Enumerating the Directed Graphs
Requires a Wolfram Notebook System
Interact on desktop, mobile and cloud with the free Wolfram Player or other Wolfram Language products.
A directed graph can be described as a list of ordered pairs of positive integers denoting the edges; the integers denote the vertices. But a pair of integers can be collapsed into a unique single integer using a pairing function. Moreover, this transformation of a pair can be inverted. This means that a directed graph can be uniquely described by a single integer obtained by (a) converting the ordered pairs into a single number and then (b) iteratively pairing those paired integers using the pairing function. The process can be reversed and the edges recovered so long as one knows how many edges the directed graph had to begin with.[more]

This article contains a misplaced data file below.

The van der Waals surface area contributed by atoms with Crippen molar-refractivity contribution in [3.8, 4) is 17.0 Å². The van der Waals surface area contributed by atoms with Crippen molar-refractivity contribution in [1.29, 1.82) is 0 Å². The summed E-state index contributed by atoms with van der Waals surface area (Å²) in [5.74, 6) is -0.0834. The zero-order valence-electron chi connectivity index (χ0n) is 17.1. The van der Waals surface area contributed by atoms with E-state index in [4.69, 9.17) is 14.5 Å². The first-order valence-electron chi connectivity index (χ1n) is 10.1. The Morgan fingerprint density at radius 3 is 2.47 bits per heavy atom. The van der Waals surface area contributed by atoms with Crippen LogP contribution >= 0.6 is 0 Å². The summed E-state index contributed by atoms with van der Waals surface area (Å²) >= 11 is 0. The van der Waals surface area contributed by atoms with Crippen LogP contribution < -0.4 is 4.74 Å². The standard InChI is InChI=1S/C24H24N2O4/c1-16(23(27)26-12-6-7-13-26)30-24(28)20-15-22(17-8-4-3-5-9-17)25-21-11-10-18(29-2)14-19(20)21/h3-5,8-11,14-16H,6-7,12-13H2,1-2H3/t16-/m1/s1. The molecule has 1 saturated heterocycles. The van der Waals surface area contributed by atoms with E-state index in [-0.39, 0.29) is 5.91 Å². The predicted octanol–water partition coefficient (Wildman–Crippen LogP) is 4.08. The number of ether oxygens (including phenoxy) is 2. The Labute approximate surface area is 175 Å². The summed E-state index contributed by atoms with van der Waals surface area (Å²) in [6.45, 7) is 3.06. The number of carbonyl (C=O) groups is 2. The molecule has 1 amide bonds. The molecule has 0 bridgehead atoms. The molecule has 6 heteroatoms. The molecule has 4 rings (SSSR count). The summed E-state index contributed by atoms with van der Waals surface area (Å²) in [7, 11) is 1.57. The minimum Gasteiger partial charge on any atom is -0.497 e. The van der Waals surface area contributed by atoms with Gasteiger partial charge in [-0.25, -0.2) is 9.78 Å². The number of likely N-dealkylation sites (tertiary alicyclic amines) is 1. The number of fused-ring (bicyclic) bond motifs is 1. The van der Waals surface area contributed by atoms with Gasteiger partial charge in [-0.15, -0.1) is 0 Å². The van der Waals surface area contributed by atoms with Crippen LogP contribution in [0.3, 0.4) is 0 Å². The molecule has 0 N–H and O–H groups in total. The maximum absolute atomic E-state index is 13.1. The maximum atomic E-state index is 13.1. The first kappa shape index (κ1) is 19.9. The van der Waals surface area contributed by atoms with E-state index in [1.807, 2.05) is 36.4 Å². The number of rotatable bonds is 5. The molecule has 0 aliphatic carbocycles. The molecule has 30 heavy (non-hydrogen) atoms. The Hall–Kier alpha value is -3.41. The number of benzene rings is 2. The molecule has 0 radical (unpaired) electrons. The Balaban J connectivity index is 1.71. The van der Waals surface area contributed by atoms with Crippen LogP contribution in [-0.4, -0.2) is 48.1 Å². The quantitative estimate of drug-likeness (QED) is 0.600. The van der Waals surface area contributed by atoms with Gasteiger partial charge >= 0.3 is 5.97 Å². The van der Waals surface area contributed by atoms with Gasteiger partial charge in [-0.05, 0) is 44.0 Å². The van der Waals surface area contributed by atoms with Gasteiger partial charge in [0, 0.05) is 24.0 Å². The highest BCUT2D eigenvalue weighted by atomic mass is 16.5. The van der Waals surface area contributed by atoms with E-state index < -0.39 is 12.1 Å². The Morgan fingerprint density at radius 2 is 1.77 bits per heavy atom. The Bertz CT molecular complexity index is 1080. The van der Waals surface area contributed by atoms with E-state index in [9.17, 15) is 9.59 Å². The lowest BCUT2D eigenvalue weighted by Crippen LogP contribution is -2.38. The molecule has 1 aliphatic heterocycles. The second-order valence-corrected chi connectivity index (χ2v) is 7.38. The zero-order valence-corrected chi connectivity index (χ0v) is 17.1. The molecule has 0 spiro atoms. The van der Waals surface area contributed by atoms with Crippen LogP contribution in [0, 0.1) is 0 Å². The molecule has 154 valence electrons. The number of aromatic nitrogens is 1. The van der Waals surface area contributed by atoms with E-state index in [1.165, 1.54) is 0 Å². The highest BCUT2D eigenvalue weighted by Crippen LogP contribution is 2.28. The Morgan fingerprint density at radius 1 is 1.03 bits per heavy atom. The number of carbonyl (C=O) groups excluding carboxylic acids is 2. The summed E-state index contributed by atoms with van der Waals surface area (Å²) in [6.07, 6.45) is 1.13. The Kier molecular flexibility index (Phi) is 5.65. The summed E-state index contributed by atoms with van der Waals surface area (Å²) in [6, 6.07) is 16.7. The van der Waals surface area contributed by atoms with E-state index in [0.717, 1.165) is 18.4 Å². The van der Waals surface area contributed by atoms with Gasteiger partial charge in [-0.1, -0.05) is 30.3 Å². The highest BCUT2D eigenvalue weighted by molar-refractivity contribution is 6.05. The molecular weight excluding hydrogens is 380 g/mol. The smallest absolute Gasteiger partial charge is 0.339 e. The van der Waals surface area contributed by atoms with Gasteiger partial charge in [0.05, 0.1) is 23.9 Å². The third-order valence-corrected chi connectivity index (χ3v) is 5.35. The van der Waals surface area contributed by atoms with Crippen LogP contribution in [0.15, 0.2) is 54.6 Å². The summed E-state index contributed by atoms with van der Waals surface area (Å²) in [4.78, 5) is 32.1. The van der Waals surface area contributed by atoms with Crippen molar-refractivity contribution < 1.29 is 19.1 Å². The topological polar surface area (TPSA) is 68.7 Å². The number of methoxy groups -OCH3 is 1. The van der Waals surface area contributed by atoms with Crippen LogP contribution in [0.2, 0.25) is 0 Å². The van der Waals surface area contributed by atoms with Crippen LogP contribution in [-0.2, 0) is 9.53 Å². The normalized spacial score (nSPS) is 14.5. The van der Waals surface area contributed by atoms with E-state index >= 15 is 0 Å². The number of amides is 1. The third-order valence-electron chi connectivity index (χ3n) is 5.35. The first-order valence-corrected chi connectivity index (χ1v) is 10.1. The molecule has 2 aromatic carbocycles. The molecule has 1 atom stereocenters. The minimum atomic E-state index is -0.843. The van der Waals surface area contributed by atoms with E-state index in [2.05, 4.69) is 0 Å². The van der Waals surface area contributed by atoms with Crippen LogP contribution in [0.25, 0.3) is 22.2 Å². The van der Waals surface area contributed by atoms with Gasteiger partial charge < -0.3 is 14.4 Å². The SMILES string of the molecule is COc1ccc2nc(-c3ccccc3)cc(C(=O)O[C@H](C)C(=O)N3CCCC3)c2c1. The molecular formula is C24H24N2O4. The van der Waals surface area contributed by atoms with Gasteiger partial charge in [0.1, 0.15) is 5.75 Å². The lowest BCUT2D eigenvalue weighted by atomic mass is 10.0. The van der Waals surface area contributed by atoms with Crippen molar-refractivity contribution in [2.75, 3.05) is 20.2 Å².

This Demonstration illustrates this concept. You constrain the number of vertices and edges for the directed graph. The Demonstration responds by generating a random graph that satisfies the constraint and showing the process generating the integer representation of this graph. The last number in the listing of the iterative pairing of paired integers is the unique integer identifier for the graph. Even for these relatively small graphs, this integer may contain tens of thousands of digits and is thus displayed in shortened form.[less]
Contributed by: Seth J. Chandler (March 2011)
Additional contributions by: Matthew Szudzik and Jesse Nochella
Open content licensed under CC BY-NC-SA
The pairing function used for two integers and is .
The corresponding unpairing function of an integer is .